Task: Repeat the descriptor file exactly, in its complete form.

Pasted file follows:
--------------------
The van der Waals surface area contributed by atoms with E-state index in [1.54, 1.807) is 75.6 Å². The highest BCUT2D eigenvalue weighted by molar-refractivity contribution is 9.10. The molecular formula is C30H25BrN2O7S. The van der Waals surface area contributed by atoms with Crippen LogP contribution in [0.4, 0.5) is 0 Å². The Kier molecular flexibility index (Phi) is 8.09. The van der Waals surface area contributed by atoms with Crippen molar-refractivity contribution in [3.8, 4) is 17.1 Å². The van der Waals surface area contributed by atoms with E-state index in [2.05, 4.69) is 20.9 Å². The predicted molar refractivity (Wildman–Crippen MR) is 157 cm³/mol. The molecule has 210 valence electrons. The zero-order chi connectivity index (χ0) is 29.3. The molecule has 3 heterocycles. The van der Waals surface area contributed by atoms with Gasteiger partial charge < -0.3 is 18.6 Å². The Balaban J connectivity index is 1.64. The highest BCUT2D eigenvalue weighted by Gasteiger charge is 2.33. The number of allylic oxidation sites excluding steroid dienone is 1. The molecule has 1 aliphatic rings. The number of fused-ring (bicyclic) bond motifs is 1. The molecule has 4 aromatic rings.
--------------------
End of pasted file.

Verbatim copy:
The van der Waals surface area contributed by atoms with E-state index in [1.54, 1.807) is 75.6 Å². The highest BCUT2D eigenvalue weighted by molar-refractivity contribution is 9.10. The molecular formula is C30H25BrN2O7S. The van der Waals surface area contributed by atoms with Crippen LogP contribution in [0.4, 0.5) is 0 Å². The Kier molecular flexibility index (Phi) is 8.09. The van der Waals surface area contributed by atoms with Crippen molar-refractivity contribution in [3.8, 4) is 17.1 Å². The van der Waals surface area contributed by atoms with E-state index in [2.05, 4.69) is 20.9 Å². The predicted molar refractivity (Wildman–Crippen MR) is 157 cm³/mol. The molecule has 210 valence electrons. The zero-order chi connectivity index (χ0) is 29.3. The molecule has 3 heterocycles. The van der Waals surface area contributed by atoms with Gasteiger partial charge < -0.3 is 18.6 Å². The Balaban J connectivity index is 1.64. The highest BCUT2D eigenvalue weighted by Gasteiger charge is 2.33. The number of allylic oxidation sites excluding steroid dienone is 1. The molecule has 1 aliphatic rings. The number of fused-ring (bicyclic) bond motifs is 1. The molecule has 4 aromatic rings.